Moving offices is not only a signal to distributors and customers that you are moving up, it is also an opportunity for you to remind them how efficient your firm is. The implication is that the major transformations you can reap for yourself, you can reap for them as well.
However well you plan a move, it is by nature disruptive. The best tactic is to set up a small working party to shepherd everything along, usually with a jolly sergeant major as the moving marshal, and a practical, do-it-yourself programmer to take care of the mechanical contingencies. The prime objective is to interrupt normal business as little as possible. Inevitably you will incur a double set of costs during the changeover for items such as office rents, utilities, insurance, and telephone lines, not to mention business fees to the government.
Part of the trick is obviously to switch premises in as short a time as possible. Be sure to schedule the move for the absolute end of your rent cycle. Your best bet may be to move over a Saturday or over a long weekend. The office can then close down fairly normally on Friday, with as much as possible boxed beforehand. By the time your staff hit their new offices at the start of the week, their equipment is set up in its prearranged space and already working.
The devil is in the preparation. Get the boxes from your movers in advance so that you can pack up in an orderly and non-time-consuming manner. Work need not get behind if things are gradually packed into boxes in order of priority. Then if there is a panic late on Friday, everyone knows where to unearth that crucial item.
It also helps if you can take groups of staff over to the new place before you move in. They can then figure out how they will travel to work and decide how they want to arrange their office space, producing a small sketch outlining where everything is to go for your movers. This isn't, you will no doubt point out, an invitation for everyone to become an interior designer or Feng Shui consultant. It is an exercise in making the new place functional.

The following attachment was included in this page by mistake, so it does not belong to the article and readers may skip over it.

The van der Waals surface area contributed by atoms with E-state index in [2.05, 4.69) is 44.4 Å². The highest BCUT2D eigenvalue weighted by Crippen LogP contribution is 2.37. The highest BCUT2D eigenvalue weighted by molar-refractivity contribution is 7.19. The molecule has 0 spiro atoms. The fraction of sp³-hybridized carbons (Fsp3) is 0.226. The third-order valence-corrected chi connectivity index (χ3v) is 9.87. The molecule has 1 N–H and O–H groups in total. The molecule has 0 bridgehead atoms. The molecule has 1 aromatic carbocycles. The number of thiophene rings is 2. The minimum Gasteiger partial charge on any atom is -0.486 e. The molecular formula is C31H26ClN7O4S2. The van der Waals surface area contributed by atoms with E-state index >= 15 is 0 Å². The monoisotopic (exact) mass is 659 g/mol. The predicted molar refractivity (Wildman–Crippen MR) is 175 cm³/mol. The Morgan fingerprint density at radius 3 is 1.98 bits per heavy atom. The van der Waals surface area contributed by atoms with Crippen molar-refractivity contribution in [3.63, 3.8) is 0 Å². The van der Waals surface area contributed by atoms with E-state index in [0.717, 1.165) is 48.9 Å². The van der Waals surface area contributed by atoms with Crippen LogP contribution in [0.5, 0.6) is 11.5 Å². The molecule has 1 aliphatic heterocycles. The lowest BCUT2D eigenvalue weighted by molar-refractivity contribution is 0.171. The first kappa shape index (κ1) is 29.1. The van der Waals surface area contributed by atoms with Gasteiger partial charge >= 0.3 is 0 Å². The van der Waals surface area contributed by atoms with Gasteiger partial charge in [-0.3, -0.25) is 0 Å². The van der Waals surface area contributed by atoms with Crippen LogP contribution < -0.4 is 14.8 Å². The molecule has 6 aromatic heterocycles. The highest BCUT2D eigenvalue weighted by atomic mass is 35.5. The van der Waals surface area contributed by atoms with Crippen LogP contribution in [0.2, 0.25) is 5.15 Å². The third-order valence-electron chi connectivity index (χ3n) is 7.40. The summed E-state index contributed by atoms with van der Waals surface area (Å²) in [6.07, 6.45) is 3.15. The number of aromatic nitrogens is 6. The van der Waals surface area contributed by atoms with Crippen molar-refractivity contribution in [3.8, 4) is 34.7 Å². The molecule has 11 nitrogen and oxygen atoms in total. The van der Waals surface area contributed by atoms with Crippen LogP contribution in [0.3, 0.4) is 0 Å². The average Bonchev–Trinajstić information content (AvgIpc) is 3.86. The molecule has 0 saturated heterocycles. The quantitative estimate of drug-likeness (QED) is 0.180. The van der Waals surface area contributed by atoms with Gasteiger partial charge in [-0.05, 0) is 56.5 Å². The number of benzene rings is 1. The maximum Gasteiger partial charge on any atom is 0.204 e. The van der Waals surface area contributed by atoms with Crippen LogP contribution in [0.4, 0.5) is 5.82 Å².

Be warned that telephone providers rarely work over weekends or holidays so it is important that switching the old numbers to the new ones is booked and confirmed in good time. Make sure, also, that the Internet connection is live before you move in. This gives you a means of communication should the telephone system not be connected as promised. If you are hosting servers in your offices and the IP numbers change, propagate the change with sufficient time. Check, to the best of your ability, that as many of the internal systems are working as possible before people arrive to work.
Last but not least, advise clients and suppliers of when and where you are moving. Back up change of address cards with "Hi, I'm here," phone calls. People are usually sympathetic. Everyone moves from time to time.
The ideal is that people come to the new offices as if they had been working there for years. In practice people like to sniff out their new environment, work out where everything is and who is where and generally exercise their nesting and maze-learning instincts. To avoid losing focus completely, provide for an exploration period but don't let it drag on. Make sure everyone arrives on time (or half an hour early and you supply breakfast). Set aside a specific period so everyone can explore the new offices. If you've employed a designer to lay out the new office, get him or her to give everyone a short, practical explanation of how things are laid out. Formally show everyone where restrooms, kitchen facilities, fire exits, and so on are located. At the end of 30 minutes, ring a bell and everyone can get back to work as normal.
Your moving checklist should include the following:
♦ Change of address cards printed and dispatched (alternatively, use e-mail)
♦ Stationery reprinted with new address, phone/fax numbers
♦ Answering machine or voicemail messages updated with new numbers
♦ Fax machine reprogrammed with new fax number
♦ Telephone directories given new details
♦ Mail forwarding order for sufficient period
♦ Tax, post office, and any other authorities notified of your change of address
♦ New office signage ordered
♦ Internet connection working (for Web, e-mail, and so on)
♦ IP numbers propagated (if necessary—remember HTPPS)
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